A Zimbabwe-born medical student living in London is filling in an important blind spot in the medical community: informing healthcare providers and patients how symptoms for a broad range of conditions appear on darker skin.
It’s the kind of problem that feels shockingly outdated for the 21st century, but as 20-year-old St. George student Malone Mukwende recently told the Washington Post, the lack of teaching about darker skin tones, and how certain symptoms would present differently on nonwhite skin, was obvious by his first class at the University of London school.
“It was clear to me that certain symptoms would not present the same on my own skin,” Mukwende told The Post, referring to conditions like rashes, bruises, and blue lips. He quickly extrapolated that the same would be true of other people sharing similarly dark skin.
That realization led Mukwende to create a “universal tool” to help address the lack of training. With the support of St. George faculty, Mukwende, who recently completed his second year in medical school, is writing a guide for medical professionals: Mind the Gap: A Handbook of Clinical Signs in Black and Brown Skin.
The guide will contain images of how a wide variety of conditions—from psoriasis to COVID-19—show up on dark skin, but Mukwende also took particular care with the language used to describe the symptoms.
“It’s really about the words we use,” Margot Turner, a senior lecturer in diversity and medical education who is assisting with the project, told The Post. “We are looking to decolonize the curriculum and make sure the medical education is reflective of everyone.”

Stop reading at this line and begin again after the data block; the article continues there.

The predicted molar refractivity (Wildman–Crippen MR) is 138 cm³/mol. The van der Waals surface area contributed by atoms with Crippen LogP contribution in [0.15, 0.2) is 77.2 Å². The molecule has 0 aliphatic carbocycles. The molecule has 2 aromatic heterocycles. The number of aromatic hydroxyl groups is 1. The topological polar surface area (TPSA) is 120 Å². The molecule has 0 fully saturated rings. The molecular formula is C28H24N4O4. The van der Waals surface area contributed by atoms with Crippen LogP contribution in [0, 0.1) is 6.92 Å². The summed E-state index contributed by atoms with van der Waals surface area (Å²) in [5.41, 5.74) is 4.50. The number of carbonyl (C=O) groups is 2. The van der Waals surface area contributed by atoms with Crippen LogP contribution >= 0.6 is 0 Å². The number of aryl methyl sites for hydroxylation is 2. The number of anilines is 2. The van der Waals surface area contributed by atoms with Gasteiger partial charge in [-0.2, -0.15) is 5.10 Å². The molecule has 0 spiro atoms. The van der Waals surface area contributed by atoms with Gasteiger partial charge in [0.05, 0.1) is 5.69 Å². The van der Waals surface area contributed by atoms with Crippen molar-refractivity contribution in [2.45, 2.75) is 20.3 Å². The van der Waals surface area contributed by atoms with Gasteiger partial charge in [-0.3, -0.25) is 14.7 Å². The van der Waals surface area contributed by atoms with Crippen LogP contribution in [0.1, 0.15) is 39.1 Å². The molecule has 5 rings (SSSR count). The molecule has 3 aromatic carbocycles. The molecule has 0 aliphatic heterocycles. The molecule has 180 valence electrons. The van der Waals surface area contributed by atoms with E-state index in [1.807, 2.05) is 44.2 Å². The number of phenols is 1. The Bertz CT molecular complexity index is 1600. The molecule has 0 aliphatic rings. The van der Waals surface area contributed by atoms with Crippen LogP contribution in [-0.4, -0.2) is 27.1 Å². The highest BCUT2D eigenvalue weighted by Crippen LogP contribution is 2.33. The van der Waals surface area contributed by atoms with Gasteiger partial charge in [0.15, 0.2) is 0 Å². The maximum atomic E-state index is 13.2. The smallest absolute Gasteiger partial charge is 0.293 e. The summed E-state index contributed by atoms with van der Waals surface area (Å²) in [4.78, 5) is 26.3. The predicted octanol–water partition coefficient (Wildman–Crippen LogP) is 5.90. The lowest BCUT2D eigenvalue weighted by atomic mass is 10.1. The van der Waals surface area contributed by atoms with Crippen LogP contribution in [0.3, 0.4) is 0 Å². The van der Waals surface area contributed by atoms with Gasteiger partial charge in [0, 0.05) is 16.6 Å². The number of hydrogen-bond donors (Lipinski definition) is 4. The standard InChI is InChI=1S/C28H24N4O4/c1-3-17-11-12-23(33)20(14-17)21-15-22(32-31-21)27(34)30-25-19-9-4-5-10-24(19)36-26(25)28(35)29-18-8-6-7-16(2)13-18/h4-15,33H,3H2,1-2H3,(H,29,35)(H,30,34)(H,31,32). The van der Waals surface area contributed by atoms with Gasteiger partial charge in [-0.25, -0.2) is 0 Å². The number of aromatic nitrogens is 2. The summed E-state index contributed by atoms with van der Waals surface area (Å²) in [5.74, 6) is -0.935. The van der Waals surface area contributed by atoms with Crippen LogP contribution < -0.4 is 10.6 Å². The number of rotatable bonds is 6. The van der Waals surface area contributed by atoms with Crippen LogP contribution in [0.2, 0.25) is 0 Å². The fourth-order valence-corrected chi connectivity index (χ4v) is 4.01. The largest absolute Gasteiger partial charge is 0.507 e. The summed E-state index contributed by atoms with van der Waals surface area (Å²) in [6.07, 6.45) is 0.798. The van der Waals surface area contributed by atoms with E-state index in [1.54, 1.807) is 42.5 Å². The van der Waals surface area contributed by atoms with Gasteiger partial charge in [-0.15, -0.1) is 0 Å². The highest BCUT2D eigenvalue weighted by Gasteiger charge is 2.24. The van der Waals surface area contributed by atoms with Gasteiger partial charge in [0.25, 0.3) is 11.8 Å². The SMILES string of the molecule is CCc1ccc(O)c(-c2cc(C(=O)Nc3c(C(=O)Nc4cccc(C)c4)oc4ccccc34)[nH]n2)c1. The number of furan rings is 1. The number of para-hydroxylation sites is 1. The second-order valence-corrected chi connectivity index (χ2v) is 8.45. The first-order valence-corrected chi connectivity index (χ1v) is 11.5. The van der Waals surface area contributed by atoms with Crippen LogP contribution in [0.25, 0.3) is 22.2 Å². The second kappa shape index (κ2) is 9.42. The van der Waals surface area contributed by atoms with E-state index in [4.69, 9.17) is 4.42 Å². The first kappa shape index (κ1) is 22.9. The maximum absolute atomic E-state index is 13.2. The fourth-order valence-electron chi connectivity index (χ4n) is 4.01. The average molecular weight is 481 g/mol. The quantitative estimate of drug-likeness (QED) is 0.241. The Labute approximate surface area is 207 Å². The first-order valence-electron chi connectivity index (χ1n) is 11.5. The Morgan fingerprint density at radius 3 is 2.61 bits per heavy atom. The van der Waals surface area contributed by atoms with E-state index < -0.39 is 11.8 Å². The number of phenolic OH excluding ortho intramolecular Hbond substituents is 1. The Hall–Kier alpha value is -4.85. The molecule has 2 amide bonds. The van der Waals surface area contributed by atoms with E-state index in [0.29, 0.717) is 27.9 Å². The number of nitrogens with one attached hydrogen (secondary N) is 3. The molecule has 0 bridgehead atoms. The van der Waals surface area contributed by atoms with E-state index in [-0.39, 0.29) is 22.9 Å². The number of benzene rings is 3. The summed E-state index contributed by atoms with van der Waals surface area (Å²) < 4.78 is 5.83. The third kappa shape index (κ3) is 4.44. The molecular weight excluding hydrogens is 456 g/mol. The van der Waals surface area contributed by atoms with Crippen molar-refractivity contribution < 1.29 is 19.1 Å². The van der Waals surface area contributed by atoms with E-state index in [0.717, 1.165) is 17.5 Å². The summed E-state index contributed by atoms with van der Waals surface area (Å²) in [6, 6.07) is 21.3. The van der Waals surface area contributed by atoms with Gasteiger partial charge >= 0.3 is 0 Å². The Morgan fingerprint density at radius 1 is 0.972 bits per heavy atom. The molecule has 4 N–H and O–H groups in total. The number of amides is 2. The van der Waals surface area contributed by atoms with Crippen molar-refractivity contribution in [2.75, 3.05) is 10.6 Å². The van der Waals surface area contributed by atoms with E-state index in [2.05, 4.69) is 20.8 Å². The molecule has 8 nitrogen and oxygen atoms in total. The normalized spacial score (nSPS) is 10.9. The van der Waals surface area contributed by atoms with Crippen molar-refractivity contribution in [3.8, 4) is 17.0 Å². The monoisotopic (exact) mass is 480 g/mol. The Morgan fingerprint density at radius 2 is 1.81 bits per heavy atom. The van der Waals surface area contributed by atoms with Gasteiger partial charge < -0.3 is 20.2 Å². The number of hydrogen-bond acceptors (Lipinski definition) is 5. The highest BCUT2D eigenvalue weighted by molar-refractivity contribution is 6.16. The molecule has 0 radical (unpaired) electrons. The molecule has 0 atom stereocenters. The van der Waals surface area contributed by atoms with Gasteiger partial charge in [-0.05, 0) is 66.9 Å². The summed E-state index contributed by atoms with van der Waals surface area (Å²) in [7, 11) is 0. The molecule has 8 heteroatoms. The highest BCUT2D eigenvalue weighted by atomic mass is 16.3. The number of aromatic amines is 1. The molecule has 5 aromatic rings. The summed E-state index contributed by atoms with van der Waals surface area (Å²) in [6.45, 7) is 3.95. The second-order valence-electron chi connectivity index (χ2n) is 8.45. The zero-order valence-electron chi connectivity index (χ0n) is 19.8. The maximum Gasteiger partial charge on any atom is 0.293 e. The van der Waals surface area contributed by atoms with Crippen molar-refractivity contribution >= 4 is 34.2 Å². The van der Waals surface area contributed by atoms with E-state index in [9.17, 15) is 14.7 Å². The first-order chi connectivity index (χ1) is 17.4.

“Our methods of teaching were unfairly disadvantaging and ‘othering’ students from black and minority ethnic groups,” said Dr. Peter Tamony, who is also working on the guide and has been responsible for making sure St. George’s curriculum reflects greater diversity. “The other issue is one of patient safety. Are we adequately training our students to be competent health-care professionals who can detect important clinical signs in all patient groups?”
The name of the guide is inspired by the routine reminders given on London subway platforms, cautioning passengers to watch their step before they enter the car.
“‘Mind the gap’ is a warning sign to alert you of a danger and if you don’t do anything about it, there can be fatal consequences,” said Mukwende. “Similarly, if we don’t do anything about addressing the issue at hand, people will continue being misdiagnosed.”
Healthcare providers don’t just risk misdiagnosing Black patients by not noticing symptoms or describing them in insensitive ways. Fraught and frustrating interactions with medical professionals have contributed to a lack of trust between Black communities and non-Black healthcare providers, resulting in a reluctance to seek care.
In the spirit of community input, the Mind The Gap team intends for the manual to be a “live document,” with ongoing contributions from patients, medical students and clinicians, the Post reports.
The input is crucial to the manual’s mission. While other texts on how to assess medical symptoms on darker skin have been written, Mind the Gap aims to be unique in its accessibility and its ability to be responsive to the people who use it.
Dr. Minal Singh, the curriculum director at the School of Medical Sciences at the University of Manchester, told The Post the book identifies “an absolute need” in the medical community, one that centers Black and darker-skinned patients in a much-needed way.
“It’s not so much just the visual pictures that are important,” said Singh, “it’s understanding the story the patient has told.”